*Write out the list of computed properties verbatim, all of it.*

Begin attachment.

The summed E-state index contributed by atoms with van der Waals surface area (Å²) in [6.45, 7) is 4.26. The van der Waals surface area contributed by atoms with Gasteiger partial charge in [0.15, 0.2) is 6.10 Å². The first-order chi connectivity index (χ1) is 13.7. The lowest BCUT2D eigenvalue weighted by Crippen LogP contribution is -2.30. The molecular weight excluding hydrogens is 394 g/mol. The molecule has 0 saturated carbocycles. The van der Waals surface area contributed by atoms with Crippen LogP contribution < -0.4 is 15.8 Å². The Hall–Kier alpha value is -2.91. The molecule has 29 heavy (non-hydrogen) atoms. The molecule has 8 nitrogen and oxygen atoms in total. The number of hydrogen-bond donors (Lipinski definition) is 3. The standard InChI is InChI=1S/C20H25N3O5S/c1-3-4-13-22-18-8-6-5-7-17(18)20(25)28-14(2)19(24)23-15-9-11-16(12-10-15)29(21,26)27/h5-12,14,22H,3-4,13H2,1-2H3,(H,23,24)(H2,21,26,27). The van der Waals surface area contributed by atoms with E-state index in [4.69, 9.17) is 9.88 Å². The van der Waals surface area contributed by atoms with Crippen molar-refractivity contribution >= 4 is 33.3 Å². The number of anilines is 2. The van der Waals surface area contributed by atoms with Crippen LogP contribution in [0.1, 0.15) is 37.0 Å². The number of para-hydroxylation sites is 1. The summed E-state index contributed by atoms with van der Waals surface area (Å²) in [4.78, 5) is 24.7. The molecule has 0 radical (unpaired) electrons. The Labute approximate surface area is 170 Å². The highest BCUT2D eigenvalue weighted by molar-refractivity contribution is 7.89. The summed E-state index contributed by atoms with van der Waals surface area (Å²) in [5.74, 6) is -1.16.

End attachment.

The summed E-state index contributed by atoms with van der Waals surface area (Å²) in [6.45, 7) is 4.26. The van der Waals surface area contributed by atoms with Gasteiger partial charge in [0.15, 0.2) is 6.10 Å². The first-order chi connectivity index (χ1) is 13.7. The lowest BCUT2D eigenvalue weighted by Crippen LogP contribution is -2.30. The molecular weight excluding hydrogens is 394 g/mol. The molecule has 0 saturated carbocycles. The van der Waals surface area contributed by atoms with Crippen LogP contribution < -0.4 is 15.8 Å². The Hall–Kier alpha value is -2.91. The molecule has 29 heavy (non-hydrogen) atoms. The molecule has 8 nitrogen and oxygen atoms in total. The number of hydrogen-bond donors (Lipinski definition) is 3. The standard InChI is InChI=1S/C20H25N3O5S/c1-3-4-13-22-18-8-6-5-7-17(18)20(25)28-14(2)19(24)23-15-9-11-16(12-10-15)29(21,26)27/h5-12,14,22H,3-4,13H2,1-2H3,(H,23,24)(H2,21,26,27). The van der Waals surface area contributed by atoms with E-state index in [4.69, 9.17) is 9.88 Å². The van der Waals surface area contributed by atoms with Crippen molar-refractivity contribution >= 4 is 33.3 Å². The number of anilines is 2. The van der Waals surface area contributed by atoms with Crippen LogP contribution in [0.1, 0.15) is 37.0 Å². The number of para-hydroxylation sites is 1. The summed E-state index contributed by atoms with van der Waals surface area (Å²) in [4.78, 5) is 24.7. The molecule has 0 radical (unpaired) electrons. The Labute approximate surface area is 170 Å². The highest BCUT2D eigenvalue weighted by molar-refractivity contribution is 7.89. The summed E-state index contributed by atoms with van der Waals surface area (Å²) in [5.74, 6) is -1.16.